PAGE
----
Organizers of the new food pantry at East High School hope to feed hungry students and provide a blueprint for other schools.
“You hear all these struggles that students around you are having — students that don’t have access to food all the time,” said senior Hannah Rittman, 17, who also noted that students who are hungry don’t learn as well.
The Food for Thought Pantry was opened in a small room on the second floor of East High School. The pantry, which started serving students at the beginning of January and had an official grand opening last week, is still evolving.
Currently, students who need to use the pantry contact Helena White, Food for Thought Club adviser and speech and language therapist, who has kept a fruit bowl in her room for hungry students for years. In the food pantry, the students grab a backpack and fill it with whatever they need and then return the backpack later.
The idea was hatched by community members Joel Wish and Lea Aschkenase, whose mother was involved with a food pantry at a Massachusettes high school. They contacted Jani Koester, resource teacher in the transition education program that works with homeless students in the Madison School District, who confirmed the need for a pantry, especially at East High School.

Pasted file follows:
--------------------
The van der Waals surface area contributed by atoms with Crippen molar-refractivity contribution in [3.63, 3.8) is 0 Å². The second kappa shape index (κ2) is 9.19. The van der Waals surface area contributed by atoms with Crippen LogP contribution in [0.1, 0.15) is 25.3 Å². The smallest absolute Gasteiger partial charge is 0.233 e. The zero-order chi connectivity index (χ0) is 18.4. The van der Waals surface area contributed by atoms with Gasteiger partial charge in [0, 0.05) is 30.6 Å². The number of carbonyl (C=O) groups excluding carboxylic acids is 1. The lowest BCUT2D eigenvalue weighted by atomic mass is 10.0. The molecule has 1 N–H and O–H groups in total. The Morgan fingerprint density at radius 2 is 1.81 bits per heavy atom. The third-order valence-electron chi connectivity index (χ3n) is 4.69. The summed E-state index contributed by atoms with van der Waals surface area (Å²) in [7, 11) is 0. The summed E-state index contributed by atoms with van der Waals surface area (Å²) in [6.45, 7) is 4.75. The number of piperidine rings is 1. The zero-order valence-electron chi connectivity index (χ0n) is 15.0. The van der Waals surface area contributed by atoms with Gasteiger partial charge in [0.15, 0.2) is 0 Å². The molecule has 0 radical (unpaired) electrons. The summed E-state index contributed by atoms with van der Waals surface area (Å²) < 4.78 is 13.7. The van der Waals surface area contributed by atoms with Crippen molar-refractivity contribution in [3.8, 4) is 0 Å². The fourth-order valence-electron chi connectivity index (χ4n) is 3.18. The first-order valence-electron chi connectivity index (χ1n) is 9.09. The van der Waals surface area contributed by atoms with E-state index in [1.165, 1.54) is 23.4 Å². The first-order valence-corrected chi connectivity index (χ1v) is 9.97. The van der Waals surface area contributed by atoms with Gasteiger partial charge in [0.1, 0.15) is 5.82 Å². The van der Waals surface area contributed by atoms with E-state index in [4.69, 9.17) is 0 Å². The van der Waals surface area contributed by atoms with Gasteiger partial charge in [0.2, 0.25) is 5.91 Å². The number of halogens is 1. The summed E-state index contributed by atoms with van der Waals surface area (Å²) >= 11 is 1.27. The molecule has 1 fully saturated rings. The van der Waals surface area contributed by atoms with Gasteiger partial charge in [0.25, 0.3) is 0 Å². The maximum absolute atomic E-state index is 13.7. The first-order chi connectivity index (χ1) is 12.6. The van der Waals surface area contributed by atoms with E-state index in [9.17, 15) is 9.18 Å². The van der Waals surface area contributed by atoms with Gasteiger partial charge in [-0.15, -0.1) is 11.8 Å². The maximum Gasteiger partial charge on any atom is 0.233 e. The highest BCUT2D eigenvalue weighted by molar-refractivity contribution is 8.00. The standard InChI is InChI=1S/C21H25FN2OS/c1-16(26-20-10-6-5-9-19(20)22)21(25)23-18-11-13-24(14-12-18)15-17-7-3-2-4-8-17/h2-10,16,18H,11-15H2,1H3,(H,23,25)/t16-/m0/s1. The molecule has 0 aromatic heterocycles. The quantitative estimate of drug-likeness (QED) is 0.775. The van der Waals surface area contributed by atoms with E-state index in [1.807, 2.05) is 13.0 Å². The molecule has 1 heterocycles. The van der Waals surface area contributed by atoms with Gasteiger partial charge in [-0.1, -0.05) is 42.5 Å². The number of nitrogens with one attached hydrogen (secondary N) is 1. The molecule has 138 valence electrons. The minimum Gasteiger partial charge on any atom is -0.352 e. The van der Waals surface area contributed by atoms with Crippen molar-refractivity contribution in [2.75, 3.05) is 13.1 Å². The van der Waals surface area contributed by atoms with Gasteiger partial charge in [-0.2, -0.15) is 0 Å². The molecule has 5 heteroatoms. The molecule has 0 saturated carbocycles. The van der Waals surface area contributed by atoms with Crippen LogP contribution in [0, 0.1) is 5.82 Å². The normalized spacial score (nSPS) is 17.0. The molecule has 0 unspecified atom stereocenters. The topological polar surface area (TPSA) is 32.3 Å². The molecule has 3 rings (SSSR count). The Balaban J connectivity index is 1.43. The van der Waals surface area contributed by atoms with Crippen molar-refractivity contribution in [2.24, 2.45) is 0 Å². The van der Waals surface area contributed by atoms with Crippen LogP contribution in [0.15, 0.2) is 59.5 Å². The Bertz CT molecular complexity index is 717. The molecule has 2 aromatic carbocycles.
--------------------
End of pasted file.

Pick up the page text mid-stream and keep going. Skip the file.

At East, 56 percent of the students qualify for free or reduced lunch, well over the state average of 37 percent. Since September 2015, East has identified 114 homeless students.
Aschkenase, Wish and other community members then approached officials at East, where the Food for Thought Club was established to run the pantry.
The community members also have garnered support for the food pantry. UW Health at the American Center has been a backbone to the program through its food donations, and First United Methodist Church, which has a pantry of its own, has offered storage space. In addition, a donation barrel has been placed in the usher area at the Overture Center where Jim Green, who also has been involved in getting the pantry off the ground, is an usher.
The groceries that are stocked include items that can be prepared in a microwave and some items that are ready to eat.
Koester’s daughter, senior Rowan Koester-Jess, 17, is the leader of the club and wrote a grant proposal to get money for the backpacks from the high school’s Purgolder Philanthropy Club. Koester-Jess also is a member of Purgolder Philanthropy and encouraged others in the club to get involved with the food pantry.
Sophomore Maggie McGlenn, 16, said using an unidentifiable backpack means students won’t stick out when they obtain the food.
“We are all in a place of privilege,” said Sophomore Eliza Meyer, 15, about herself and other members of the Food for Thought Club. “I never have to worry that I am not going to have food to eat.”
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